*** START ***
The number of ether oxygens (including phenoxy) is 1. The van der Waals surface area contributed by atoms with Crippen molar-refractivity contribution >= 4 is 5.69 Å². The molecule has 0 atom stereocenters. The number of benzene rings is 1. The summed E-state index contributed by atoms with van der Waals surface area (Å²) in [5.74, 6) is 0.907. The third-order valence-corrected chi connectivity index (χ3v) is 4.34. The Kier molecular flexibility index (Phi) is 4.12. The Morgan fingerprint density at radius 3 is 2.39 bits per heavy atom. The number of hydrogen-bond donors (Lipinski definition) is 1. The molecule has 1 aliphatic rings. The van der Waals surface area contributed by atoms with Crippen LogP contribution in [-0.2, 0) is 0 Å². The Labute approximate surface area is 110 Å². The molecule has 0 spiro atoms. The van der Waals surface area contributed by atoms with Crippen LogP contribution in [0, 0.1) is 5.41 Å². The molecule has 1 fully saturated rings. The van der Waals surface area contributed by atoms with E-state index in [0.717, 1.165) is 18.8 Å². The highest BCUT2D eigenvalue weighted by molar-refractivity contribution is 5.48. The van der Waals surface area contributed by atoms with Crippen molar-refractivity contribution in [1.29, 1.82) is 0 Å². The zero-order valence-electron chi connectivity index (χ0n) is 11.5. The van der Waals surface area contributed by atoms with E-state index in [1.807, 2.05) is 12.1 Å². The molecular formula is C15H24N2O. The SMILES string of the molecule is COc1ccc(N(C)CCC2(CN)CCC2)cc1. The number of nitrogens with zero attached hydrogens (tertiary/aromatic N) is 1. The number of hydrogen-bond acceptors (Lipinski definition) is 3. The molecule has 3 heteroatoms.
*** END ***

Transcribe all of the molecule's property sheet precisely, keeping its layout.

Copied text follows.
The number of ether oxygens (including phenoxy) is 1. The van der Waals surface area contributed by atoms with Crippen molar-refractivity contribution >= 4 is 5.69 Å². The molecule has 0 atom stereocenters. The number of benzene rings is 1. The summed E-state index contributed by atoms with van der Waals surface area (Å²) in [5.74, 6) is 0.907. The third-order valence-corrected chi connectivity index (χ3v) is 4.34. The Kier molecular flexibility index (Phi) is 4.12. The Morgan fingerprint density at radius 3 is 2.39 bits per heavy atom. The number of hydrogen-bond donors (Lipinski definition) is 1. The molecule has 1 aliphatic rings. The van der Waals surface area contributed by atoms with Crippen LogP contribution in [-0.2, 0) is 0 Å². The Labute approximate surface area is 110 Å². The molecule has 0 spiro atoms. The van der Waals surface area contributed by atoms with Crippen LogP contribution in [0, 0.1) is 5.41 Å². The molecule has 1 fully saturated rings. The van der Waals surface area contributed by atoms with E-state index in [0.717, 1.165) is 18.8 Å². The highest BCUT2D eigenvalue weighted by molar-refractivity contribution is 5.48. The van der Waals surface area contributed by atoms with Crippen molar-refractivity contribution in [1.29, 1.82) is 0 Å². The zero-order valence-electron chi connectivity index (χ0n) is 11.5. The van der Waals surface area contributed by atoms with E-state index in [1.807, 2.05) is 12.1 Å². The molecular formula is C15H24N2O. The SMILES string of the molecule is COc1ccc(N(C)CCC2(CN)CCC2)cc1. The number of nitrogens with zero attached hydrogens (tertiary/aromatic N) is 1. The number of hydrogen-bond acceptors (Lipinski definition) is 3. The molecule has 3 heteroatoms.